Lovers and Liars : A David Garrick Double Bill
Throughout my time in York I have been looking forward to lighting a show in the Scenic Stage Theatre. Now that we have been granted this opportunity, I want to make the best use of the space in our final practical project in our University careers. One of the main reasons that I chose to study here was to challenge myself in a brand new, complex and advanced theatre – and it is certainly living up to this challenging nature. A Thrust Stage throws up a more complicated situation for a lighting designer than, for example, lighting a Proscenium Arch Stage where the audience are only on one side. In my research I have been heavily influenced by designers such as Richard Pilbrow and Paule Constable in how to light a Thrust Stage effectively, coupled with research into lighting techniques at the time when Garrick wrote the play. In those early performances, lighting as we know today didn’t exist. The invention of oil lanterns in English theatre came in after Garrick had been travelling in France, where he was heavily influenced by his French contemporaries. However, as the play was put on before that time, I wanted to try to keep an element of the original techniques in my lighting design. At the time the main source of light on stage was rows of candles at the front of the stage up-lighting the actors, so the audience could clearly see them. Instead of having candles downstage, as we are having a raised stage, I wanted to play with the idea of using L.E.Ds (Light Emitting Diodes) mounted on the front of the stage to light the actors from below to create a similar effect to the candles. I have been working closely with Ronan Noble, our Set Designer, throughout the process to make sure that my ideas are in keeping with his design.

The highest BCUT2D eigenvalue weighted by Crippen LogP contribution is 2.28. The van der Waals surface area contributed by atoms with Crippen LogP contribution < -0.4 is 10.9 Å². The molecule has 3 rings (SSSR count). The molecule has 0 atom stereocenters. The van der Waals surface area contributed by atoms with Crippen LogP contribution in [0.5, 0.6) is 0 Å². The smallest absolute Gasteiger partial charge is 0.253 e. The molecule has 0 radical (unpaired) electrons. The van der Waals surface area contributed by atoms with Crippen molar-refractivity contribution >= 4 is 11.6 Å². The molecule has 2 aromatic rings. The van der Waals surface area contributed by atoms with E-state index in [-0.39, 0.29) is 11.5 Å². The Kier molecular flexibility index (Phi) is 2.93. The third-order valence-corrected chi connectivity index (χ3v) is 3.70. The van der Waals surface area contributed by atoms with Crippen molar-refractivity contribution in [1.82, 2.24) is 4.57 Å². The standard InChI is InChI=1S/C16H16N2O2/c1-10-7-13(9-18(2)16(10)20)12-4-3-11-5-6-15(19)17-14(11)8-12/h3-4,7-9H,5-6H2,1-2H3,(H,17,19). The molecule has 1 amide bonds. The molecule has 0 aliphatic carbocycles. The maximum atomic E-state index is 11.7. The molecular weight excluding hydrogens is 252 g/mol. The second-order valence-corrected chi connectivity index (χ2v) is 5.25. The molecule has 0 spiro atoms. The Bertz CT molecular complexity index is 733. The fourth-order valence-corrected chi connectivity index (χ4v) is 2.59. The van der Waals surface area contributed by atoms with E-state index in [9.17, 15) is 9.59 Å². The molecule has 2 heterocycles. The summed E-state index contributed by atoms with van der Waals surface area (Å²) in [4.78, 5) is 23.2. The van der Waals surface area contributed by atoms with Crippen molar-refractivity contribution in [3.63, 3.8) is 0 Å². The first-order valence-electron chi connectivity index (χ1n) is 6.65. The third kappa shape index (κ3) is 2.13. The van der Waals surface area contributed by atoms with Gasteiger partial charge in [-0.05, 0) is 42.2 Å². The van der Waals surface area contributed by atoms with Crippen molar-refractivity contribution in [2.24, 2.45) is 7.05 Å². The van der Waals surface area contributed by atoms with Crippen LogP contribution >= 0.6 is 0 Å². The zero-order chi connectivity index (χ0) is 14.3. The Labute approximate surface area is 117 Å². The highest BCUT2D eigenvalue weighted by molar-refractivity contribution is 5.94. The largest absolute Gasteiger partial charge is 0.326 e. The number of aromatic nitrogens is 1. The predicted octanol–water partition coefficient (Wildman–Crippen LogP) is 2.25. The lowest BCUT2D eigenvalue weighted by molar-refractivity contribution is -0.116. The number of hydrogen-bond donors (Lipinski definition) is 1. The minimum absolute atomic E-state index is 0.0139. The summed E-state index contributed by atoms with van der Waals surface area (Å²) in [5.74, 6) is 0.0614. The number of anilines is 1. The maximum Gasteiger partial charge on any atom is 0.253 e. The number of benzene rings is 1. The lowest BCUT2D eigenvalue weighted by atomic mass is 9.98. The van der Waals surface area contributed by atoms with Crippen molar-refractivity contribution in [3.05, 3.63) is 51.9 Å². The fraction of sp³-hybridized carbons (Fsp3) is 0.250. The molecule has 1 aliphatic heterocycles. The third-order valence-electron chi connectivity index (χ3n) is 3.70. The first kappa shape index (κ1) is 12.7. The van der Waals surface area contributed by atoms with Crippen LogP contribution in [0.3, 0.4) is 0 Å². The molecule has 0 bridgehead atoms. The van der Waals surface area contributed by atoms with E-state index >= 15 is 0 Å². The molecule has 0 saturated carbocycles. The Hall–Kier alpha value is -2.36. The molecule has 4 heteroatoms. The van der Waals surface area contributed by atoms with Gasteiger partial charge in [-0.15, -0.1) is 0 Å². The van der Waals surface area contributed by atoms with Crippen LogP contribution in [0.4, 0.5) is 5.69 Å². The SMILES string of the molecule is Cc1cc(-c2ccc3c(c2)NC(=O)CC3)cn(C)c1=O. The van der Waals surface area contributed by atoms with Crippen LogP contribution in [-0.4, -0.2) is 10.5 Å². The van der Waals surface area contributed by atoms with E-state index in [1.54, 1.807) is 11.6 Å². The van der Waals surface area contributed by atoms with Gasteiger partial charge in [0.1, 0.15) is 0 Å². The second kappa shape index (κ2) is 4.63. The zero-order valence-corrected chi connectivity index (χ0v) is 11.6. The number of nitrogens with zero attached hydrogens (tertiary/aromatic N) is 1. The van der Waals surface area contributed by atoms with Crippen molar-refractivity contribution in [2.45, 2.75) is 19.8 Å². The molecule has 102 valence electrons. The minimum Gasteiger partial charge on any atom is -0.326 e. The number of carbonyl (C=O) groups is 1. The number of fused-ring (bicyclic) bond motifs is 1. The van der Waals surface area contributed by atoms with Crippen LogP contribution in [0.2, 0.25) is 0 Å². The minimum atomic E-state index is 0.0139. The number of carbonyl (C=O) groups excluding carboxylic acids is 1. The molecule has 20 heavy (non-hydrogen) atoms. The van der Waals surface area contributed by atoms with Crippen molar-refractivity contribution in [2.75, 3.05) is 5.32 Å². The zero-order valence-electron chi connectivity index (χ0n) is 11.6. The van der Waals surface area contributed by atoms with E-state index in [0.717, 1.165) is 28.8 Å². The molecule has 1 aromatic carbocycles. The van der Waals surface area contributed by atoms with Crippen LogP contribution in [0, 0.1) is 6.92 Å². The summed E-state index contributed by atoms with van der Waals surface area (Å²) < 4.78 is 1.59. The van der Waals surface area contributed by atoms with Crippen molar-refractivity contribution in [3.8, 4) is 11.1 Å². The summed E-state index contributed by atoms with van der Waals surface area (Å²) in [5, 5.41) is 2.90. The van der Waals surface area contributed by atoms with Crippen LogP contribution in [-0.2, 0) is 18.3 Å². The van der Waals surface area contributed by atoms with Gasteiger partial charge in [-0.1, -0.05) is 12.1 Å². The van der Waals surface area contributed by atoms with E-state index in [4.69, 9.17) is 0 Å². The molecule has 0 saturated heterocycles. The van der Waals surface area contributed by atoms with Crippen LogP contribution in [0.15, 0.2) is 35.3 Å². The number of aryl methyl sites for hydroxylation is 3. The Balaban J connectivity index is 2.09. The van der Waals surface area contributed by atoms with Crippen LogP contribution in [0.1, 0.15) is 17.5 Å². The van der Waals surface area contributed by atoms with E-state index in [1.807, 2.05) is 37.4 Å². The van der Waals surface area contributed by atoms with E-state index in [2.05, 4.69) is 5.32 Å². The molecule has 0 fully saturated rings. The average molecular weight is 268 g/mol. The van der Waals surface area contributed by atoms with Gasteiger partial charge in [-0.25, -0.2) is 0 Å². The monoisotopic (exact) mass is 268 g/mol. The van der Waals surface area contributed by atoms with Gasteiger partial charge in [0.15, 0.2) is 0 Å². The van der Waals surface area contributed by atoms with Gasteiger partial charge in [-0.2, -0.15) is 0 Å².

Within the play there are a number of themes that present themselves with the opportunity for a lighting designer to explore and bring out to an audience, for example, the concept of time passing. The play takes place within 24 hours, so therefore there needs to be a shift from bright daylight to a more intimate and warm evening state. This can be done through colour change but also another idea I developed, was that I could pick out different parts of the set from different angles as the play progresses. For example the use of a light fitted with a window gobo, (effectively a stencil that can be placed in a light), that can be shone from one side of the stage and as the play progresses, it can move to the other side of the stage as the sun moves in the sky throughout the day.